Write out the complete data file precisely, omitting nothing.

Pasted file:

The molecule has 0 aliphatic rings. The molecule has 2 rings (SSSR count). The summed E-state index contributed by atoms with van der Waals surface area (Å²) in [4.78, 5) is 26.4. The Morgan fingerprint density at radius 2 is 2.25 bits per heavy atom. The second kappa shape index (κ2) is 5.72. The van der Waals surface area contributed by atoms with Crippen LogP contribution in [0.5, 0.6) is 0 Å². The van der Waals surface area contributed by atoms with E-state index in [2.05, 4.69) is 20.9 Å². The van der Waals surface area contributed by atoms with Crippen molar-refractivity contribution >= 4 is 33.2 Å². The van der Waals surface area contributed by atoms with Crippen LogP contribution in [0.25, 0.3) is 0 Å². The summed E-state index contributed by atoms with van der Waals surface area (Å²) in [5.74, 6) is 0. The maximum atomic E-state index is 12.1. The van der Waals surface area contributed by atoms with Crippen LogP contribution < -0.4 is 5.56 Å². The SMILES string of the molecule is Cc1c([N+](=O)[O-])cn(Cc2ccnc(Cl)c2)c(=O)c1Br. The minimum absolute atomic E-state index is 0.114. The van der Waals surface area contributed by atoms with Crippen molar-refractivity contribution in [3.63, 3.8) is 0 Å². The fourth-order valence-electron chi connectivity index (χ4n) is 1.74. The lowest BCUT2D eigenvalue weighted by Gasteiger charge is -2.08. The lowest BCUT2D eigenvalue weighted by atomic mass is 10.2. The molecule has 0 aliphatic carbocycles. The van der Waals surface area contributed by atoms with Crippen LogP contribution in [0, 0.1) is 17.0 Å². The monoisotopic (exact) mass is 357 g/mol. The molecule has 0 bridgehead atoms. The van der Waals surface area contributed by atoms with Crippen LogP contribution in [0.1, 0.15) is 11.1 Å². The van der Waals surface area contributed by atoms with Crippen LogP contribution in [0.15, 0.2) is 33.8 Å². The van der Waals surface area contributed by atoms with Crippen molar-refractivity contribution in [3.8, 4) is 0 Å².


The molecule has 0 aliphatic rings. The molecule has 2 rings (SSSR count). The summed E-state index contributed by atoms with van der Waals surface area (Å²) in [4.78, 5) is 26.4. The Morgan fingerprint density at radius 2 is 2.25 bits per heavy atom. The second kappa shape index (κ2) is 5.72. The van der Waals surface area contributed by atoms with Crippen LogP contribution in [0.5, 0.6) is 0 Å². The van der Waals surface area contributed by atoms with E-state index in [2.05, 4.69) is 20.9 Å². The van der Waals surface area contributed by atoms with Crippen molar-refractivity contribution >= 4 is 33.2 Å². The van der Waals surface area contributed by atoms with Crippen LogP contribution in [0.25, 0.3) is 0 Å². The summed E-state index contributed by atoms with van der Waals surface area (Å²) in [5.74, 6) is 0. The maximum atomic E-state index is 12.1. The van der Waals surface area contributed by atoms with Crippen LogP contribution < -0.4 is 5.56 Å². The SMILES string of the molecule is Cc1c([N+](=O)[O-])cn(Cc2ccnc(Cl)c2)c(=O)c1Br. The minimum absolute atomic E-state index is 0.114. The van der Waals surface area contributed by atoms with Crippen molar-refractivity contribution in [3.63, 3.8) is 0 Å². The fourth-order valence-electron chi connectivity index (χ4n) is 1.74. The lowest BCUT2D eigenvalue weighted by Gasteiger charge is -2.08. The lowest BCUT2D eigenvalue weighted by atomic mass is 10.2. The molecule has 0 aliphatic carbocycles. The van der Waals surface area contributed by atoms with Crippen LogP contribution in [0, 0.1) is 17.0 Å². The monoisotopic (exact) mass is 357 g/mol. The molecule has 0 bridgehead atoms. The van der Waals surface area contributed by atoms with Crippen LogP contribution in [0.1, 0.15) is 11.1 Å². The van der Waals surface area contributed by atoms with Crippen LogP contribution in [0.15, 0.2) is 33.8 Å². The van der Waals surface area contributed by atoms with Crippen molar-refractivity contribution in [3.8, 4) is 0 Å².